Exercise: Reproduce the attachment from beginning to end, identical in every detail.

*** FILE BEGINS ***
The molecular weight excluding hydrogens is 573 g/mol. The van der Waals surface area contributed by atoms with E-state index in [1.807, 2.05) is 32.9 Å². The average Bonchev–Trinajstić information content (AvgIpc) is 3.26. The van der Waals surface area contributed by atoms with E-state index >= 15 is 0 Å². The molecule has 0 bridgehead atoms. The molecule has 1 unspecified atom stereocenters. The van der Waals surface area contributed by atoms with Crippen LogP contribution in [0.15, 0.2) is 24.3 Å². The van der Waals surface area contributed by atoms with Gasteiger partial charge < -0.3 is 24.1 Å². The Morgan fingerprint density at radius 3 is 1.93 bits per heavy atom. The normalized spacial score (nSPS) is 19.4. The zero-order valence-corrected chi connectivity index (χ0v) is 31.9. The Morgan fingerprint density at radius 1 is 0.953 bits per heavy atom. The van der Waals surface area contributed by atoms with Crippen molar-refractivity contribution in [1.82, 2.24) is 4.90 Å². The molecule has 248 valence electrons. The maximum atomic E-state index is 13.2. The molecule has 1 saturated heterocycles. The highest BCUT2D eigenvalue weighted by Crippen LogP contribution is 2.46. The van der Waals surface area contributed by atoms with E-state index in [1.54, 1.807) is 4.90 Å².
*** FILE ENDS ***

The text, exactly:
The molecular weight excluding hydrogens is 573 g/mol. The van der Waals surface area contributed by atoms with E-state index in [1.807, 2.05) is 32.9 Å². The average Bonchev–Trinajstić information content (AvgIpc) is 3.26. The van der Waals surface area contributed by atoms with E-state index >= 15 is 0 Å². The molecule has 0 bridgehead atoms. The molecule has 1 unspecified atom stereocenters. The van der Waals surface area contributed by atoms with Crippen LogP contribution in [0.15, 0.2) is 24.3 Å². The van der Waals surface area contributed by atoms with Gasteiger partial charge < -0.3 is 24.1 Å². The Morgan fingerprint density at radius 3 is 1.93 bits per heavy atom. The normalized spacial score (nSPS) is 19.4. The zero-order valence-corrected chi connectivity index (χ0v) is 31.9. The Morgan fingerprint density at radius 1 is 0.953 bits per heavy atom. The van der Waals surface area contributed by atoms with Crippen molar-refractivity contribution in [1.82, 2.24) is 4.90 Å². The molecule has 248 valence electrons. The maximum atomic E-state index is 13.2. The molecule has 1 saturated heterocycles. The highest BCUT2D eigenvalue weighted by Crippen LogP contribution is 2.46. The van der Waals surface area contributed by atoms with E-state index in [1.54, 1.807) is 4.90 Å².